69
69

PROPERTY OF A PRIVATE COLLECTOR

Marguerite Gérard
TWO LADIES IN AN INTERIOR READING A LETTER, WITH A DOG ON A BENCH LOOKING INTO A MIRROR 
Estimate
100,000150,000
LOT SOLD. 125,000 USD
JUMP TO LOT
69

PROPERTY OF A PRIVATE COLLECTOR

Marguerite Gérard
TWO LADIES IN AN INTERIOR READING A LETTER, WITH A DOG ON A BENCH LOOKING INTO A MIRROR 
Estimate
100,000150,000
LOT SOLD. 125,000 USD
JUMP TO LOT

Details & Cataloguing

Master Paintings

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New York

Marguerite Gérard
GRASSE 1761 - 1837 PARIS
TWO LADIES IN AN INTERIOR READING A LETTER, WITH A DOG ON A BENCH LOOKING INTO A MIRROR 
signed lower left: Mle gerard
oil on panel
25 3/4  by 21 in.; 65.5 by 53.4 cm.
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Provenance

Possibly Rivière;
Anonymous sale, Paris, 24 December 1821, lot 10;
M. Le Général Ribourt;
By whom sold, Paris, Hôtel Drouot, 25-26 March 1895, lot 21;
Muhlbacher;
By whom sold, Paris, 13-15 May 1907, lot 28;
Seligmann, Paris, 1937;
Anonymous sale, Paris, 10 June 1954, lot 28;
Private collection, France;
By whom sold, New York, Sotheby's, 28 May 1999, lot 207.

Literature

S. Wells-Robertson, Marguerite Gérard 1761-1837, 1978, vol. II, p. 845, cat. no. 70a.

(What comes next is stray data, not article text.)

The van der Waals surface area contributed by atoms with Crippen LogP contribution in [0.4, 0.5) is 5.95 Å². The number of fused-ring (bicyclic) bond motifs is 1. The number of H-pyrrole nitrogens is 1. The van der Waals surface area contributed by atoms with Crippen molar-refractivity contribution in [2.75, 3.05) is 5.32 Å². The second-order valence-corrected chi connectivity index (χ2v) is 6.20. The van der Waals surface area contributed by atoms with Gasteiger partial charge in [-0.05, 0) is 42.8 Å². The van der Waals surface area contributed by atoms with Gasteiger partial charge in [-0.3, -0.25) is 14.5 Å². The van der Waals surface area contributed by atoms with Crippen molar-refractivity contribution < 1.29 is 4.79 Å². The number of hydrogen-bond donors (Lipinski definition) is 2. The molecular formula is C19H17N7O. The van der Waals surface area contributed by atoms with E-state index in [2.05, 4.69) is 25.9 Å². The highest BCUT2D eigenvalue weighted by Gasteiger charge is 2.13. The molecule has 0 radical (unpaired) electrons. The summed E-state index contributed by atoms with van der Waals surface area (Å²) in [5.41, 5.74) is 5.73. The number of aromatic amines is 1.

Catalogue Note

Marguerite Gérard was born in Grasse but moved to Paris in 1775 to live with her elder sister Marie-Anne and Marie-Anne’s husband, the painter Jean Honoré Fragonard. Gérard became Fragonard’s protégé, and while living with her sister and brother-in-law at their quarters in the Louvre, she was surrounded by the greatest works of art in Europe, specifically drawing inspiration from the Dutch interior scenes of the 17th century. Gérard became one of the first female French genre painters, and by the late 1780s she had established her reputation as one of the leading female artists in France.

In this painting, traditionally called "La Bonne Nouvelle," two well-dressed ladies are in an elegant boudoir; one reads a letter while the other looks over her shoulder.  A self-admiring spaniel looks into the mirror beside them.  The work is a beautiful example of Marguerite Gérard's most commercial compositions: lavish interior scenes featuring upper class French women. Gérard is noted for her meticulous attention to luxurious details within her genre scenes, contrasted in their sharp rendering by her penchant for softly modeled figures. The painting relates to another painting of the same subject by the artist, exhibited in the Paris Salon of 1804, no. 200, along with a pendant picture titled "La Mauvaise Nouvelle."1 

1. Oil on canvas, 62 by 51 cm., see S. Wells-Robertson, Marguerite Gérard 1761-1837, 1978, vol. II, p. 845, cat. no. 70.

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